Scotland has confirmed that they will increase the age which women receive Cervical Screening tests from to 20 to 25.
This move follows a review of the screening programme by the UK National Screening Committee (NSC). The NSC recommends that tests should be extended until 64 and over-50s should be tested every five years instead of every three.
The change is Scotland will start in 2015 when the first stream of girls given the HPV vaccination reach screening age.
Scotland’s Public Health Minister Michael Matheson said: “Cervical screening has proven to be an effective method of reducing the incidence and mortality of cervical cancer, and in detecting cancer as early as possible.
“It saves around 5,000 lives in the UK every year and prevents eight out of 10 cervical cancers from developing. We take our advice on screening from the National Screening Committee and their recommendations are based on strong evidence.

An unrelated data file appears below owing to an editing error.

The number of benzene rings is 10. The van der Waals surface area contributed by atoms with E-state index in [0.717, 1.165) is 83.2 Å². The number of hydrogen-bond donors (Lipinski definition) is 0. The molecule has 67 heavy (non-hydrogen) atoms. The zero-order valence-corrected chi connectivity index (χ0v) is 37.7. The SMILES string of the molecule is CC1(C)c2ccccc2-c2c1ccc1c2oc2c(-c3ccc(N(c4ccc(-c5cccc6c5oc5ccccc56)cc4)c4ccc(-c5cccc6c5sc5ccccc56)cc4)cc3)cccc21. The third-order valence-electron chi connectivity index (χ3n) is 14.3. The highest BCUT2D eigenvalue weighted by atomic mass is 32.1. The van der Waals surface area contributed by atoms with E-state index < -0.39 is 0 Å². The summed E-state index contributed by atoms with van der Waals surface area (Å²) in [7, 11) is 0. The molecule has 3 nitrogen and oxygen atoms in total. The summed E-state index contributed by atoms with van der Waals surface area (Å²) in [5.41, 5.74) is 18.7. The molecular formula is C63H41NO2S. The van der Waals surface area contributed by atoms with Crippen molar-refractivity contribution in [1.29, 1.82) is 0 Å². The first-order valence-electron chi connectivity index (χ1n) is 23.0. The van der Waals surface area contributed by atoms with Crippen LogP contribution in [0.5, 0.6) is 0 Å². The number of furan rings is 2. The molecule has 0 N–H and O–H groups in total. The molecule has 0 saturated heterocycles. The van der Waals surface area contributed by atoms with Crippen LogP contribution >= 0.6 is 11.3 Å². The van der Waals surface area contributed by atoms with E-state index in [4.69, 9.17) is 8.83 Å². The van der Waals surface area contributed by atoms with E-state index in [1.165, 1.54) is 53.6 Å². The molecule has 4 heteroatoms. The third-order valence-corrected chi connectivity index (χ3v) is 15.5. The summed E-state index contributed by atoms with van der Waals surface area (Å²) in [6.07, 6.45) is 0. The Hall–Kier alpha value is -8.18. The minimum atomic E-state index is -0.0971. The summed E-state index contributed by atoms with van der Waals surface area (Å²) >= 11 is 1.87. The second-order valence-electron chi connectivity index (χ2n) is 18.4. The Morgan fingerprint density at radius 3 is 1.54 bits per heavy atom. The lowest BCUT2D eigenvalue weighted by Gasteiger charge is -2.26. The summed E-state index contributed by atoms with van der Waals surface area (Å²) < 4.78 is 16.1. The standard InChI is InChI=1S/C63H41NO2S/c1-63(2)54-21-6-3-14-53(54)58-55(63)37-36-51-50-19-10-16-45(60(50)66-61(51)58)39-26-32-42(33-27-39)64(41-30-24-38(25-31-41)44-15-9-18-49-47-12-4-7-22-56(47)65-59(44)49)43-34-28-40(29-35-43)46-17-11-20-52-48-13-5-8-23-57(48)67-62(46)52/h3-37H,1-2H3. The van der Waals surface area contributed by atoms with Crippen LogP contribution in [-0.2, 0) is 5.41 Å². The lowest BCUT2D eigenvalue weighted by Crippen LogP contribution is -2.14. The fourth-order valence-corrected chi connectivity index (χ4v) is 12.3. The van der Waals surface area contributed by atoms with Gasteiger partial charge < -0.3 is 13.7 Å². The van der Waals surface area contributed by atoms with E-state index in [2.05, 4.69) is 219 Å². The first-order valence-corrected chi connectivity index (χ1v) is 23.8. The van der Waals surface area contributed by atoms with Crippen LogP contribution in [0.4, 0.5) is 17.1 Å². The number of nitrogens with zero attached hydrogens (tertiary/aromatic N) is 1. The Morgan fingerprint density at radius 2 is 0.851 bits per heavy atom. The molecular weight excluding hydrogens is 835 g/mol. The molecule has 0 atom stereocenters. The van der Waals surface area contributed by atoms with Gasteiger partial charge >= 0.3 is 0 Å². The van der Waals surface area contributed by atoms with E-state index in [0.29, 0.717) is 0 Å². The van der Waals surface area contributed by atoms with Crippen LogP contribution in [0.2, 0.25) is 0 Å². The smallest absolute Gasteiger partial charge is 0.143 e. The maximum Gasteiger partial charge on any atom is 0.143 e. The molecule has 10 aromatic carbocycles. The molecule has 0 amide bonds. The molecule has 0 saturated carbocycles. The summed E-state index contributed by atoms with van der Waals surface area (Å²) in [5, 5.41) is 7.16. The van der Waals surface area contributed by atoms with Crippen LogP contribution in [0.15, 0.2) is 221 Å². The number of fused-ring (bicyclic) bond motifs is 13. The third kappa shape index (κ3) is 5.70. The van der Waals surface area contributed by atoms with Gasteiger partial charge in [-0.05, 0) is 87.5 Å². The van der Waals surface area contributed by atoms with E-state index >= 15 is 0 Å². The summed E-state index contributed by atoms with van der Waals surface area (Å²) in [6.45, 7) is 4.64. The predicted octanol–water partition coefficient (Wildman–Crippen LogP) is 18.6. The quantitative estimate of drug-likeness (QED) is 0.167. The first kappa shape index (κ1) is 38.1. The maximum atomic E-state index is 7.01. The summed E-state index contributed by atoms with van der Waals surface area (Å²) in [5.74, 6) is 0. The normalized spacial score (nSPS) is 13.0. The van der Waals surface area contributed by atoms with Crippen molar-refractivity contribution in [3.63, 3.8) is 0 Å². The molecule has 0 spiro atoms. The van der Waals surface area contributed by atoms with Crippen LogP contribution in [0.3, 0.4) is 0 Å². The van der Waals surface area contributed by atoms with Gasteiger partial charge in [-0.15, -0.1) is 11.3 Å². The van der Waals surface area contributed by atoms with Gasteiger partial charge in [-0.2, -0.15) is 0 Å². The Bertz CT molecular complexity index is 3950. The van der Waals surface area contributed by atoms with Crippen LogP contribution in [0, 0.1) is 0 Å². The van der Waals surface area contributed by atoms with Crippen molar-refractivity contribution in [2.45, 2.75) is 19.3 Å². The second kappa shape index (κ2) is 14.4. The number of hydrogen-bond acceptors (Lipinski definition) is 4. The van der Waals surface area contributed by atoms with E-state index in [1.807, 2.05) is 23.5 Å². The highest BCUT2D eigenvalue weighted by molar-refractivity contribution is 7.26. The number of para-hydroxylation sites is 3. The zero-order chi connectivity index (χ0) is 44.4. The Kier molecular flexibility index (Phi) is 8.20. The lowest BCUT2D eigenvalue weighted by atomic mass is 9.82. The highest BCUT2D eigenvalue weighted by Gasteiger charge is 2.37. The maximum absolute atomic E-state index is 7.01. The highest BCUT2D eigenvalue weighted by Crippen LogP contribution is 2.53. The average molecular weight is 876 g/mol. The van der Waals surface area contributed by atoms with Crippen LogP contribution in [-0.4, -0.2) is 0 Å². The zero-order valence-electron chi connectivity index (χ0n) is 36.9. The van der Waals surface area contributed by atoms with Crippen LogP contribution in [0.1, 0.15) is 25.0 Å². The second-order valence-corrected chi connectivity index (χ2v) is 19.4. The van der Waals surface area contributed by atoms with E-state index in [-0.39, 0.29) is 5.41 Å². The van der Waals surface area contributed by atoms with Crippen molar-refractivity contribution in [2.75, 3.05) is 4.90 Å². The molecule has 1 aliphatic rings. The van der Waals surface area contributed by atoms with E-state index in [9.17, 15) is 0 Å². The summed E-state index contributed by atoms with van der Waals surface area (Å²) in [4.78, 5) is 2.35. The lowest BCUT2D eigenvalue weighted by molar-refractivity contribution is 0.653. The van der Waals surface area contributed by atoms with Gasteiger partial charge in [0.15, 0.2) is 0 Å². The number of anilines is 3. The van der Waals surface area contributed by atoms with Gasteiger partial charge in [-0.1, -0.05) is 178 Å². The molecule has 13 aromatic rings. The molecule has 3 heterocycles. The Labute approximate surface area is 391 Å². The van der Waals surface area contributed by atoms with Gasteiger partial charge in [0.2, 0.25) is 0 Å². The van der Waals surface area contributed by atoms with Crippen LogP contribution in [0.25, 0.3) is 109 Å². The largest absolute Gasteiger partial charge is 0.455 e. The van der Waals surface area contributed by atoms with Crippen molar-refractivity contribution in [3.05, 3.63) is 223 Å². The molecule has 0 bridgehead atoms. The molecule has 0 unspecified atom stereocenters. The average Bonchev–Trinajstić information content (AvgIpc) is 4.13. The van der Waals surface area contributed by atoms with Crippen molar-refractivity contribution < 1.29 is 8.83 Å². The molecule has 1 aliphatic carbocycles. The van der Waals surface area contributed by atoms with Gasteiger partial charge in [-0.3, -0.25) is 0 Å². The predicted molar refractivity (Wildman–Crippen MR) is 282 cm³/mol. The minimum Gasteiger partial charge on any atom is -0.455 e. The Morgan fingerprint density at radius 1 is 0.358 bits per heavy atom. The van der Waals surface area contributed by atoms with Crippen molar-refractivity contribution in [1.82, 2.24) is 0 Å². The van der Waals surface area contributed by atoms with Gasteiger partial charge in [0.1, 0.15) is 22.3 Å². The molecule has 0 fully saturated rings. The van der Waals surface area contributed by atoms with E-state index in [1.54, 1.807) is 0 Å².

This announcement is good news for women. Screening programmes need to make sure that the benefits of taking part outweigh the risks, such as unnecessary tests and worry”
“These recommendations also reflect the recommendations of the expert group in Scotland, which recently reviewed the age range and frequency of screening within the Scottish Cervical Screening Programme. These changes will bring Scotland in to line with current practice in England and Northern Ireland.”